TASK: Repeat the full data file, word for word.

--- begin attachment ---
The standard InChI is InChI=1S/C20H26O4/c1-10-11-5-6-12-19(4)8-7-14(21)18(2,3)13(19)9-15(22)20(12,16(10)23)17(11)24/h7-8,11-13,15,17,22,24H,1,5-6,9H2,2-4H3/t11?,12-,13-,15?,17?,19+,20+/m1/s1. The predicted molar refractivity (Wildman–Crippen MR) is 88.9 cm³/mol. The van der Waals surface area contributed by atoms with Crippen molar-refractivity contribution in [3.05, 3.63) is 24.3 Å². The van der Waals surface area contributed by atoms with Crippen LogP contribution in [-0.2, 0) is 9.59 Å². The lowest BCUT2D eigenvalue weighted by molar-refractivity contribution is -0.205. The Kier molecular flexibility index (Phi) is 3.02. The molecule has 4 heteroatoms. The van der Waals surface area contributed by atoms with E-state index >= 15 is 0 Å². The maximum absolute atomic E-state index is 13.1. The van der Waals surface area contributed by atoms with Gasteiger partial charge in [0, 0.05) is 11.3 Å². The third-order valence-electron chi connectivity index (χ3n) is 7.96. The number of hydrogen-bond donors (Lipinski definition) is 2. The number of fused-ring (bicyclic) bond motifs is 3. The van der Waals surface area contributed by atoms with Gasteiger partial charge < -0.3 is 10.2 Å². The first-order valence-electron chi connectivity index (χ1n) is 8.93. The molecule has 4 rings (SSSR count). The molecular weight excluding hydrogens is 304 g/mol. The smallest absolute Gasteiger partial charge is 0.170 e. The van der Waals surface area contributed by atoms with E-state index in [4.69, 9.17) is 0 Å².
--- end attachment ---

The standard InChI is InChI=1S/C20H26O4/c1-10-11-5-6-12-19(4)8-7-14(21)18(2,3)13(19)9-15(22)20(12,16(10)23)17(11)24/h7-8,11-13,15,17,22,24H,1,5-6,9H2,2-4H3/t11?,12-,13-,15?,17?,19+,20+/m1/s1. The predicted molar refractivity (Wildman–Crippen MR) is 88.9 cm³/mol. The van der Waals surface area contributed by atoms with Crippen molar-refractivity contribution in [3.05, 3.63) is 24.3 Å². The van der Waals surface area contributed by atoms with Crippen LogP contribution in [-0.2, 0) is 9.59 Å². The lowest BCUT2D eigenvalue weighted by molar-refractivity contribution is -0.205. The Kier molecular flexibility index (Phi) is 3.02. The molecule has 4 heteroatoms. The van der Waals surface area contributed by atoms with E-state index >= 15 is 0 Å². The maximum absolute atomic E-state index is 13.1. The van der Waals surface area contributed by atoms with Gasteiger partial charge in [0, 0.05) is 11.3 Å². The third-order valence-electron chi connectivity index (χ3n) is 7.96. The number of hydrogen-bond donors (Lipinski definition) is 2. The number of fused-ring (bicyclic) bond motifs is 3. The van der Waals surface area contributed by atoms with Gasteiger partial charge < -0.3 is 10.2 Å². The first-order valence-electron chi connectivity index (χ1n) is 8.93. The molecule has 4 rings (SSSR count). The molecular weight excluding hydrogens is 304 g/mol. The smallest absolute Gasteiger partial charge is 0.170 e. The van der Waals surface area contributed by atoms with E-state index in [4.69, 9.17) is 0 Å².